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All British bat species and their roosts are legally protected under the Wildlife and Countryside Act 1981 (as amended) because of the dramatic declines in their populations over recent decades. The causes of the declines, which include the loss of suitable roosting sites, are generally the result of human activities.

 

Under section 9 of the Act it is an offence to intentionally kill, injure or capture (apart from for welfare reasons) a bat, and to damage, destroy or obstruct access to any place used by bats, even when bats are apparently absent, or to disturb bats were asked roosting.

 

Section 10 provides a defence for those carrying out work which may affect that's or their roosts. This can only be relied on however, if English Nature has been consulted over the intended work and been given a reasonable time in which to provide advice.

 

Under section 69, the Directors, Managers and Secretaries or similar persons specifying work to be done are responsible for ensuring that the work is carried out within the law.

 

English Nature should be consulted before any operation is carried out that may affect bats or their roosts, even when the bats are apparently absent. A reasonable time should be allowed for a reply with advice before work is started. The advice will include how best to go about the work to ensure that any disturbance to the bats is kept to a minimum.

 

The presence of a bat roost does not mean that no work can be done on that building it simply means that the timing and how the work is done may need to be adapted. A consultation with English Nature at an early stage is therefore important.

 

British bats are not large creatures and can access their roost through gaps as small as a 50 mm (two inches) by 10 mm. Bats are normally most of fierce during their summer breeding period a (late May to early September) when they might be visible within the roost base or in the Gable end cavity wall. If there are droppings present but no gaps of visible, it may be that the bats are roosting out of sight. It is important to contact English Nature if there is any possibility of a property having a bat roost (the presence of one bad constitutes a bat roost).

 

English Nature works with the volunteers who are generally it members of the local bat group. These people are licensed by English Nature to enter bat roosts and handle them if necessary. When contacted for advice, English Nature will normally arranged for a volunteer to visit the property and reported back to enable the advice given to be accurate and specific to each case.

 

The summer breeding colonies do not gather until mid to late May, and once in residence, they stay for the next few months. Brown long-eared bats often hibernate in roof spaces a over winter. The most common advice when they bat roost is present is for the work to be carried out either in the autumn, between mid-September to mid-October, or in the spring between late April and mid-May.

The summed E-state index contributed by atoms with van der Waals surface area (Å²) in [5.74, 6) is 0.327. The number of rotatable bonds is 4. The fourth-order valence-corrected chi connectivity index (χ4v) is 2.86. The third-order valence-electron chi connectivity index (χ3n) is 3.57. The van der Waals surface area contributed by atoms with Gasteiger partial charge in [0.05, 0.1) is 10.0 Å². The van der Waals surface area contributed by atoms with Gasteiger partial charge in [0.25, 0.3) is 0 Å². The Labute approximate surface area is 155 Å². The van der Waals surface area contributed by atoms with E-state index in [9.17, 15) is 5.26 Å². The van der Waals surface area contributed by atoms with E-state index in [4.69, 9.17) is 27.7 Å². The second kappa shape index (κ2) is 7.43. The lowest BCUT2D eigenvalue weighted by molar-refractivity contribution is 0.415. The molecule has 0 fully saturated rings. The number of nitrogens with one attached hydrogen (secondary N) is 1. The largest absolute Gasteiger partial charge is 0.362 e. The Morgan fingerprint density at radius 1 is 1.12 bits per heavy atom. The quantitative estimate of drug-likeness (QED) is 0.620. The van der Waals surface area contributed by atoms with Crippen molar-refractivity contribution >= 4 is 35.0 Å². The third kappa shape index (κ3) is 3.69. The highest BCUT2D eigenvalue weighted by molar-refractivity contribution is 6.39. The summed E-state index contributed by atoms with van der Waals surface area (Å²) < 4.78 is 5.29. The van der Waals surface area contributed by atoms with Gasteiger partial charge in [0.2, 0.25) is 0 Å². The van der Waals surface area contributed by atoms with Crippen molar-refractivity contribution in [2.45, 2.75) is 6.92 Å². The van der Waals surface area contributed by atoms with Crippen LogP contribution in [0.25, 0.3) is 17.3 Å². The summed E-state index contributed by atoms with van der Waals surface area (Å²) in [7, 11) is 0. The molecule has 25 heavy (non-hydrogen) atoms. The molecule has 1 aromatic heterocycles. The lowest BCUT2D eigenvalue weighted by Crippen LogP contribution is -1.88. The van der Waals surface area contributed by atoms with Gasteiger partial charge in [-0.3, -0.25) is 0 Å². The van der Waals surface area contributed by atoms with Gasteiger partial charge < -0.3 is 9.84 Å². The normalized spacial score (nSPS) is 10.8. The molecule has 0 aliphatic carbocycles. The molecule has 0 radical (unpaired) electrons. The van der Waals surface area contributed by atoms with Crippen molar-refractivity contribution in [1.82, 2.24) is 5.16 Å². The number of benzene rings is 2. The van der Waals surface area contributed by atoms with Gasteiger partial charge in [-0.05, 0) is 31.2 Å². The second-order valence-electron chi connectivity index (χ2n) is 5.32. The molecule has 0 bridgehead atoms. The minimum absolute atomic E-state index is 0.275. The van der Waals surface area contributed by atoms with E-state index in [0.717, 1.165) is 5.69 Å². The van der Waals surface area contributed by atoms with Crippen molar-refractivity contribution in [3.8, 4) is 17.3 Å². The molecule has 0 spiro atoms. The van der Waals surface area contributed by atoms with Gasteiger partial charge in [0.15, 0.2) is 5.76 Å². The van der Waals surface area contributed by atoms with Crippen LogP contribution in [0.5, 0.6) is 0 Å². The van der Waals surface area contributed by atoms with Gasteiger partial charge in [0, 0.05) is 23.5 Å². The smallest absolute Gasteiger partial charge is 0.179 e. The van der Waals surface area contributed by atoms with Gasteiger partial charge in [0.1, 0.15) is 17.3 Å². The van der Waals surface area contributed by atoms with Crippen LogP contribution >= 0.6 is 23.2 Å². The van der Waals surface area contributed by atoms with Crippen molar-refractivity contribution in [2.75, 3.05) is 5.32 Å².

Young bats are dependent on to their mothers until the end of the summer, and normally colonies disperse at this time. Some bats may be present in the roost in both the spring and autumn periods mentioned, particularly in the roof spaces of older houses. It is therefore advisable for a volunteer to check the roost just before work is to be done, when any bat in residents can be carefully removed and held in captivity by the Volunteer until the roof is safe to re-enter. The bats are then returned to the roost, relatively unaffected by captivity by the experience. The bats are then returned to the roost, relatively unaffected by their experience.

It is vital when carrying out roofing treatments that bat-friendly chemicals are used, so that the bats are not poisoned by the residue left once the treatment is completed and tried. A list of bat-friendly chemicals is available from English Nature.

The Brown Long-eared bat is the second most common species in Britain and is found throughout the UK, Ireland and the Isle of Man. It is absent from Orkney and Shetland, and other exposed islands. It is also common and widespread in the rest of Europe, except for southern Spain, southern Italy and Greece.

The Pipistrelle is Britain's smallest bat and our most common species, especially in towns. It is found throughout the UK, including the Isle of Man. It is also abundant and widespread in the rest of Europe.

                                                 Further information can be obtained from:

                             www.english-nature.org.uk

The Bat Conservation Trust
15 Cloisters House
8 Battersea Park Road
London SW8 4BG

Tel: 020 7501 3636 
Fax: 020 7627 2628
www.bats.org.uk/